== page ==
This editorial appeared in The News & Observer.
Why would a young teenager, physically perhaps more child than adult, want to work in a chicken processing plant – cold, slippery, stressful, dangerous with knives flying everywhere? There are three reasons: money, money and money.
No, it's not a fortune, but the wages may seem attractive to a youth from Mexico or Guatemala, say, where decent-paying jobs for the unskilled are vanishingly scarce. Or it may be that the lure of steady income tips the scales for someone who's already, legally, here.
So down to the chicken plant they go. They have to bring papers showing that they're old enough to be hired – at least 18, the federal threshold to work in meat processing because of the hazards involved. But there are ways to come up with fake documentation, and if the papers look OK, the employer isn't supposed to investigate further. So you there, kid – grab a knife and start cutting. No, faster!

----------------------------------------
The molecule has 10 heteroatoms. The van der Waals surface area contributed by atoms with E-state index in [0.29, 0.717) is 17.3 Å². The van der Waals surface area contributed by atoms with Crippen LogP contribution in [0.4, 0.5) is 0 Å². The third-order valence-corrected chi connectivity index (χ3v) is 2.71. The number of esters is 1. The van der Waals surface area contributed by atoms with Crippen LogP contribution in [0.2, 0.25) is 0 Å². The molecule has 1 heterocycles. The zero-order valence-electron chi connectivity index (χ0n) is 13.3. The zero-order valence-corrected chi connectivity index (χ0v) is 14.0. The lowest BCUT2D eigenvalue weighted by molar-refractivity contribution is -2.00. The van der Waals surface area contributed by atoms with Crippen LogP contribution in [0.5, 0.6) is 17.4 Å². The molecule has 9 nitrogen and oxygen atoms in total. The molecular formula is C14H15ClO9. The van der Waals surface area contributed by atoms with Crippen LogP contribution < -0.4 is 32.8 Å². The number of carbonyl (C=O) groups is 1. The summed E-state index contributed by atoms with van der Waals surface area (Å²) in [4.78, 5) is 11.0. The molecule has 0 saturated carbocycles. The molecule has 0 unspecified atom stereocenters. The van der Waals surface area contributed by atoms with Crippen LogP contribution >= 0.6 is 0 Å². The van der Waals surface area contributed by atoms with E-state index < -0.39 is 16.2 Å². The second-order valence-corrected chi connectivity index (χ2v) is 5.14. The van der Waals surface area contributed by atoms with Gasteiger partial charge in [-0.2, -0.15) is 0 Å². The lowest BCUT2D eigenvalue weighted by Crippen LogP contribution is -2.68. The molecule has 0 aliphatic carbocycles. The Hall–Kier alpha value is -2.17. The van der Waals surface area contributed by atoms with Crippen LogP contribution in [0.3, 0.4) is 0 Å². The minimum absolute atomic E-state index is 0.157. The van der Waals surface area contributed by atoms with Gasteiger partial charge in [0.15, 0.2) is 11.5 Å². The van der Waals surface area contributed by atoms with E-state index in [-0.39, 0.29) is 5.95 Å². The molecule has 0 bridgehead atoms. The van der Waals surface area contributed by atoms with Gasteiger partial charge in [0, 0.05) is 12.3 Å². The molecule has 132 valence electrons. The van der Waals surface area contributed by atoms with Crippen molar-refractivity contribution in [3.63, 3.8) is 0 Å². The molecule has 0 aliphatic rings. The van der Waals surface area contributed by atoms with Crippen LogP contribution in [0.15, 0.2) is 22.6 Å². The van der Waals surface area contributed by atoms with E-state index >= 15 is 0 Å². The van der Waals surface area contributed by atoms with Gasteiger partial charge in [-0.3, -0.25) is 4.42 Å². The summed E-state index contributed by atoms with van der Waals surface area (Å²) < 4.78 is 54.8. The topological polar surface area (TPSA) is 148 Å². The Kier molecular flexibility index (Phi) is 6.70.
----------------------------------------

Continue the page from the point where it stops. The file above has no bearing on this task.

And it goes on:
This is the grim pattern brought to light by The Charlotte Observer in its reporting on conditions at poultry plants owned by House of Raeford Farms Inc. Articles carried by The N&O on Sunday and Monday made it clear that the company, despite its stated intention to follow the law, has failed to keep underage workers off its payroll.
It's true that these workers are willing, and they may even have broken the law by sneaking into the country and/or lying about their age.
To read the complete editorial, visit The News & Observer.